gavelLate Monday, a federal judge issued a temporary injunction on President Obama’s executive amnesty program announced in November 2014. (, Feb. 17, 2015) Judge Andrew Hanen of the District Court for the Southern District of Texas issued the injunction after ruling that the plaintiffs — Texas and two dozen other states — had sufficiently demonstrated that the implementation of the President’s memos granting deferred action and parole status to millions of illegal aliens would injure their states.

The District Court’s ruling came just as the Obama Administration was set to begin implementation of the amnesty programs outlined in the memos the issued by Homeland Security Secretary Jeh Johnson last November. Indeed, DHS had scheduled to begin accepting applications for its expanded DACA program today. (USCIS News Alert, Jan. 30, 2015) The expansion would implement the following changes:

  1. Elimination of the age limit. Initially, the DACA program was limited only to aliens were under the age of 31 on the date DACA was announced (June 15, 2012).
  2. Reduction of the length of requested continuous United States residence. While DACA recipients originally were required to identify a date of entry after January 1, 2010, aliens are now eligible for DACA with a date of entry after June 15, 2007.
  3. Increased duration of reprieve from removal. The Johnson Memos extended the length of DACA status from two to three years. Today, the three-year DACA status will now be available to the pool of expanded DACA program applicants. (But see FAIR Legislative Update, Nov. 24, 2014 (describing how the Johnson Memos offer three-year DACA status to new first-time DACA applicants and DACA renewal applicants immediately)).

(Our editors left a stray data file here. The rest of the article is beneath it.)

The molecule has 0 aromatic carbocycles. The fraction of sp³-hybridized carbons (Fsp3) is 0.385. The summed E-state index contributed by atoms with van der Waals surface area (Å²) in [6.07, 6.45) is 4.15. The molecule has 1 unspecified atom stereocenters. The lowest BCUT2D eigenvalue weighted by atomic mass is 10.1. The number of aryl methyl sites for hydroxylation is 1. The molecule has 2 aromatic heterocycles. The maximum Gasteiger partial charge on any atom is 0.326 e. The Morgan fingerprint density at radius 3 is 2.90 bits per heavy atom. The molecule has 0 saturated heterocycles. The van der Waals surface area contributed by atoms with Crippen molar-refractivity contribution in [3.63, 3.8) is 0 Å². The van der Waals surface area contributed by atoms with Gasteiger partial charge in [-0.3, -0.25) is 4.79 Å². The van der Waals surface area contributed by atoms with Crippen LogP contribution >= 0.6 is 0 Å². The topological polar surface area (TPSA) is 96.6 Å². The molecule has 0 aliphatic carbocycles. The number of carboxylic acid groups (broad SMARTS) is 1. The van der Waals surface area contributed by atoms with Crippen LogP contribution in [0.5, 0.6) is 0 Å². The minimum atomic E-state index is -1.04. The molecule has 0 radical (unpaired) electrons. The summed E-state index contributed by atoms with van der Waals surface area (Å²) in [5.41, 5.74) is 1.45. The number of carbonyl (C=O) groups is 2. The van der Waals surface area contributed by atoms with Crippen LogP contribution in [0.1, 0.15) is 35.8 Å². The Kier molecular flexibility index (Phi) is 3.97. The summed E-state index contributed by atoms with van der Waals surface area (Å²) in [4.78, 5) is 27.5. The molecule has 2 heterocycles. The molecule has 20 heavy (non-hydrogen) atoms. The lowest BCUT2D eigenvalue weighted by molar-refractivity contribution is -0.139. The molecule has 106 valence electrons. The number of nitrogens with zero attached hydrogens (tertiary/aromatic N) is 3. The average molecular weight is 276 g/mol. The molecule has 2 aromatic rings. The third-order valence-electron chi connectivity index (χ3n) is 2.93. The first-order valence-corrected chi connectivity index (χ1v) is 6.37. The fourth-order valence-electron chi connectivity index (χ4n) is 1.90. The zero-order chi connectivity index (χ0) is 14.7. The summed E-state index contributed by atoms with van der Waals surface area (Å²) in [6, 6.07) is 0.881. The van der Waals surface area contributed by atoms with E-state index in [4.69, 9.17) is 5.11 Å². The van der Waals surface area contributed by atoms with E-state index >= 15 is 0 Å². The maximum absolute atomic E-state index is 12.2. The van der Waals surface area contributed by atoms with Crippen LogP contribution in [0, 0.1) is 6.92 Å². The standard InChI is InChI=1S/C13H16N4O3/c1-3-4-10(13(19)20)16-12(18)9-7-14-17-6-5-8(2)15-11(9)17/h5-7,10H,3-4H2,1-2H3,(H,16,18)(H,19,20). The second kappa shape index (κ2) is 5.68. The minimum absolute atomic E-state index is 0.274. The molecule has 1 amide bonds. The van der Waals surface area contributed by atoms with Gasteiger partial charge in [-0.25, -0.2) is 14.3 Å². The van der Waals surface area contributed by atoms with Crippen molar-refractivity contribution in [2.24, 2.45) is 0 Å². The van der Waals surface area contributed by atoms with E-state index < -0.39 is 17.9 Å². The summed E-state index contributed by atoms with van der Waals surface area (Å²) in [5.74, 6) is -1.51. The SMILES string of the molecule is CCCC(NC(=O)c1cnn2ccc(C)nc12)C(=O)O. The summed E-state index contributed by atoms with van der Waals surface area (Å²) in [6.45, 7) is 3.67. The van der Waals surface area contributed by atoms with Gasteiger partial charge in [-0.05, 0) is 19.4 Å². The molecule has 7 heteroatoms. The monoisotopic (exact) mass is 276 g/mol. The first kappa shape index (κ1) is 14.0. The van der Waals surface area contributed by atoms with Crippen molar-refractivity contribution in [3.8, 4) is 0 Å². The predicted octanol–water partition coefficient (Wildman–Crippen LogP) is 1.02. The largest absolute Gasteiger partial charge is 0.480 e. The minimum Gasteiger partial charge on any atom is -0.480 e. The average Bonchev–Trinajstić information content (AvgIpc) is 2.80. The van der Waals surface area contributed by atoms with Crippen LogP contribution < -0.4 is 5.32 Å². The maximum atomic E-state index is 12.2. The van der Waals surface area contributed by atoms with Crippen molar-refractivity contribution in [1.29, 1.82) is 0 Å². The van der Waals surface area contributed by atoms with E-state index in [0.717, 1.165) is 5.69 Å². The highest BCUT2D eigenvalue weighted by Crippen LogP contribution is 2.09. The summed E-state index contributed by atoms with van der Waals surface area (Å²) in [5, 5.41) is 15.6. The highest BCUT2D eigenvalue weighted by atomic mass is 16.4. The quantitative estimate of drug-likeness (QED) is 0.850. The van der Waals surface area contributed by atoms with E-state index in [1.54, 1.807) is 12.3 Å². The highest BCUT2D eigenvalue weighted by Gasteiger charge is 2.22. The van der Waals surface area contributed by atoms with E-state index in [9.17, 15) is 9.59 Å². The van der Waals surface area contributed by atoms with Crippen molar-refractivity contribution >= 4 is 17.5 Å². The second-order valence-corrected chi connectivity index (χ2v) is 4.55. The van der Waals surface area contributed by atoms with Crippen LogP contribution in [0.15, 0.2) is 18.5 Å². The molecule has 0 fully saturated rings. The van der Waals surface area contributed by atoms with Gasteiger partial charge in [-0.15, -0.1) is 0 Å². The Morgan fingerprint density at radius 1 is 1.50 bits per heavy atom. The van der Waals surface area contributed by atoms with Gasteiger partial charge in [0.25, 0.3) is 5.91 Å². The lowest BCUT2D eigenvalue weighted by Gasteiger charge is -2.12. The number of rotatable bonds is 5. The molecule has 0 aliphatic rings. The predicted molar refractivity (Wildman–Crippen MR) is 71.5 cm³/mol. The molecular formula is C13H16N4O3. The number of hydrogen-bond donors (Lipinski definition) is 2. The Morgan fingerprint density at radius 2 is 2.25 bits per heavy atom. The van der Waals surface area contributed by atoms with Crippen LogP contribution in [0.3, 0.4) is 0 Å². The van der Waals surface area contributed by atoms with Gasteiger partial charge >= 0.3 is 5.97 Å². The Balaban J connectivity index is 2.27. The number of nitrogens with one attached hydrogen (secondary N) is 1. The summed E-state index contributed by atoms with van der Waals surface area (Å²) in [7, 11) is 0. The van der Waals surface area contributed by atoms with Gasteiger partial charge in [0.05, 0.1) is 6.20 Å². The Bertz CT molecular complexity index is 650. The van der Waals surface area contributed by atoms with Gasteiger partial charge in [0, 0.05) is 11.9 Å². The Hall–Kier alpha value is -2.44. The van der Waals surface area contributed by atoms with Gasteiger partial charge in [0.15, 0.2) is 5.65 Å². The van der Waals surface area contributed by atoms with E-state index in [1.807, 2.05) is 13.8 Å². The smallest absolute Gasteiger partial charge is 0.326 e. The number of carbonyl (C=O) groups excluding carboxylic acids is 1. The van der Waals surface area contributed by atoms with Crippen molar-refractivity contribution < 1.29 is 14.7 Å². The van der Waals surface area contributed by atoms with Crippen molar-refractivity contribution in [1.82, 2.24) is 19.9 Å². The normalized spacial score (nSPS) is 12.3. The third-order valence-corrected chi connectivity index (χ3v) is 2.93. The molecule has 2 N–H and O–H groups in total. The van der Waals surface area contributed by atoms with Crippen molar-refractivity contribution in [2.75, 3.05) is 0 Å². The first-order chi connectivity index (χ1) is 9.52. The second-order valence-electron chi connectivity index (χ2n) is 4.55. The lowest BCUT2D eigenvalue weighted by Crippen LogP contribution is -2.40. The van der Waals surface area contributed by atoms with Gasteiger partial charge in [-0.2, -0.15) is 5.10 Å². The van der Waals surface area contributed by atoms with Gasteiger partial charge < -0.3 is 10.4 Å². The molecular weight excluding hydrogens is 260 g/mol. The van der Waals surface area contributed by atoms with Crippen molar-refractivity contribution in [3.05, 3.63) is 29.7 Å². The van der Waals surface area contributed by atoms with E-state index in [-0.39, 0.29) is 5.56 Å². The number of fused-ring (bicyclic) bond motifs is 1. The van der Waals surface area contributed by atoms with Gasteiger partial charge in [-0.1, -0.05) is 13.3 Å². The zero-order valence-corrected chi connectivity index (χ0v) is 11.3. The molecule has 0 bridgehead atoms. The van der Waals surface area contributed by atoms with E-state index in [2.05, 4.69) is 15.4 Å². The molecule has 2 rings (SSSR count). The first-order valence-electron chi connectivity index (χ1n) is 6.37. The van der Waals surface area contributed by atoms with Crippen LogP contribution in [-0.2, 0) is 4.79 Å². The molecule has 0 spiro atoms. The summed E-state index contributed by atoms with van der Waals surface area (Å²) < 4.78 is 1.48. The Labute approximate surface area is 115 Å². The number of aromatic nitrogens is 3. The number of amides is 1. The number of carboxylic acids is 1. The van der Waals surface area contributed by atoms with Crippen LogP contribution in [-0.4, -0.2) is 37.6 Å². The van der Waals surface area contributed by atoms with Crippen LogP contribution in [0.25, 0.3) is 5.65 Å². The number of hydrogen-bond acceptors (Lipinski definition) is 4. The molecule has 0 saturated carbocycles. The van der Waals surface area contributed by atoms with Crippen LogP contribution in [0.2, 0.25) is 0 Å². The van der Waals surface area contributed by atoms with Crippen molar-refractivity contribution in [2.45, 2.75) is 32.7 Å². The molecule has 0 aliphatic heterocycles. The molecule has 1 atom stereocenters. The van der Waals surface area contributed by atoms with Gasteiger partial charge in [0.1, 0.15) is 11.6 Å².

(See FAIR, Expansion of DACA, Nov. 24, 2014; see also DHS, Johnson expanded DACA Memo, Nov. 20, 2014; but see DHS, Napolitano original DACA Memo, June 15, 2012)

However, instead of launching the expanded DACA program, the Judge Hanen’s injunction has put this program and other programs initiated last November on hold. In a release issued Tuesday, Homeland Security Secretary Jeh Johnson said he “strongly disagrees” with the decision, but confirmed that “the Department of Homeland Security will not accept applications for the expanded DACA program on February 18, as originally planned. “Until further notice, he added, “we will also suspend the plan to accept requests for DAPA.” (Johnson statement, Feb. 17, 2015)

Read FAIR’s Press Release: Statement by the Federation for American Immigration Reform (FAIR) on Judge Andrew Hanen’s Preliminary Injunction on Obama Amnesty Programs.